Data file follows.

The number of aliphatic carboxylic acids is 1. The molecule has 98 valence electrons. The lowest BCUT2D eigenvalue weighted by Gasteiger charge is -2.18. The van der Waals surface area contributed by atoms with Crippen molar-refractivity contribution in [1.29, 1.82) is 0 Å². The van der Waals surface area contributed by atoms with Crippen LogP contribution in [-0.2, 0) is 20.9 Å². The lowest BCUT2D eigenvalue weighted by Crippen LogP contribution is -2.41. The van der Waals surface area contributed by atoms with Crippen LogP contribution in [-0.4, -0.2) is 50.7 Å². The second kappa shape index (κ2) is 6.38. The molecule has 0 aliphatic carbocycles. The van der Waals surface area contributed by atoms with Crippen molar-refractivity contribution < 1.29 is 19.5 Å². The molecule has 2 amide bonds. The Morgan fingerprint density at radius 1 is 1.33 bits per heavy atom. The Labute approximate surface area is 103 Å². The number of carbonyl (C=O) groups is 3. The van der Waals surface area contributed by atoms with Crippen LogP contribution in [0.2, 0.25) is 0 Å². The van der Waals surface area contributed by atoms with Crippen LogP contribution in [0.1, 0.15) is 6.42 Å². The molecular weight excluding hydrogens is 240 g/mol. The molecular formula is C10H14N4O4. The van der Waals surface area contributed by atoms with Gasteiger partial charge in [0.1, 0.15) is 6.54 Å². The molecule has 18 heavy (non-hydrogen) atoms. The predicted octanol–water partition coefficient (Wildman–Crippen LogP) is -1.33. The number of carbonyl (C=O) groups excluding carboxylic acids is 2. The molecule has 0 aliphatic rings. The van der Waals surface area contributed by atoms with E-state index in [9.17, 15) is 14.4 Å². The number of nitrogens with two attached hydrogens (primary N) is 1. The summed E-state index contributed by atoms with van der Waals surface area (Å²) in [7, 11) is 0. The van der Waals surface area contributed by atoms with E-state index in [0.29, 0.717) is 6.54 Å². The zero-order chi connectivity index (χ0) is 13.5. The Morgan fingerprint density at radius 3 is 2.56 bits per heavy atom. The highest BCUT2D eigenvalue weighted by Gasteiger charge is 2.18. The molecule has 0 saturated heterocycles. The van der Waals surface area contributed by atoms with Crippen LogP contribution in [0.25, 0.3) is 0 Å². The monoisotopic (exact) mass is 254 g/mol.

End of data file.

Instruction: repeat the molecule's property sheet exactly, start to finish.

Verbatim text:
The number of aliphatic carboxylic acids is 1. The molecule has 98 valence electrons. The lowest BCUT2D eigenvalue weighted by Gasteiger charge is -2.18. The van der Waals surface area contributed by atoms with Crippen molar-refractivity contribution in [1.29, 1.82) is 0 Å². The van der Waals surface area contributed by atoms with Crippen LogP contribution in [-0.2, 0) is 20.9 Å². The lowest BCUT2D eigenvalue weighted by Crippen LogP contribution is -2.41. The van der Waals surface area contributed by atoms with Crippen LogP contribution in [-0.4, -0.2) is 50.7 Å². The second kappa shape index (κ2) is 6.38. The molecule has 0 aliphatic carbocycles. The van der Waals surface area contributed by atoms with Crippen molar-refractivity contribution < 1.29 is 19.5 Å². The molecule has 2 amide bonds. The Morgan fingerprint density at radius 1 is 1.33 bits per heavy atom. The Labute approximate surface area is 103 Å². The number of carbonyl (C=O) groups is 3. The van der Waals surface area contributed by atoms with Crippen LogP contribution in [0.2, 0.25) is 0 Å². The van der Waals surface area contributed by atoms with Crippen LogP contribution in [0.1, 0.15) is 6.42 Å². The molecular weight excluding hydrogens is 240 g/mol. The molecular formula is C10H14N4O4. The van der Waals surface area contributed by atoms with Gasteiger partial charge in [0.1, 0.15) is 6.54 Å². The molecule has 18 heavy (non-hydrogen) atoms. The predicted octanol–water partition coefficient (Wildman–Crippen LogP) is -1.33. The number of carbonyl (C=O) groups excluding carboxylic acids is 2. The molecule has 0 aliphatic rings. The van der Waals surface area contributed by atoms with E-state index in [9.17, 15) is 14.4 Å². The number of nitrogens with two attached hydrogens (primary N) is 1. The summed E-state index contributed by atoms with van der Waals surface area (Å²) in [7, 11) is 0. The van der Waals surface area contributed by atoms with E-state index in [0.29, 0.717) is 6.54 Å². The zero-order chi connectivity index (χ0) is 13.5. The Morgan fingerprint density at radius 3 is 2.56 bits per heavy atom. The highest BCUT2D eigenvalue weighted by Gasteiger charge is 2.18. The molecule has 0 saturated heterocycles. The van der Waals surface area contributed by atoms with Crippen LogP contribution in [0.25, 0.3) is 0 Å². The monoisotopic (exact) mass is 254 g/mol.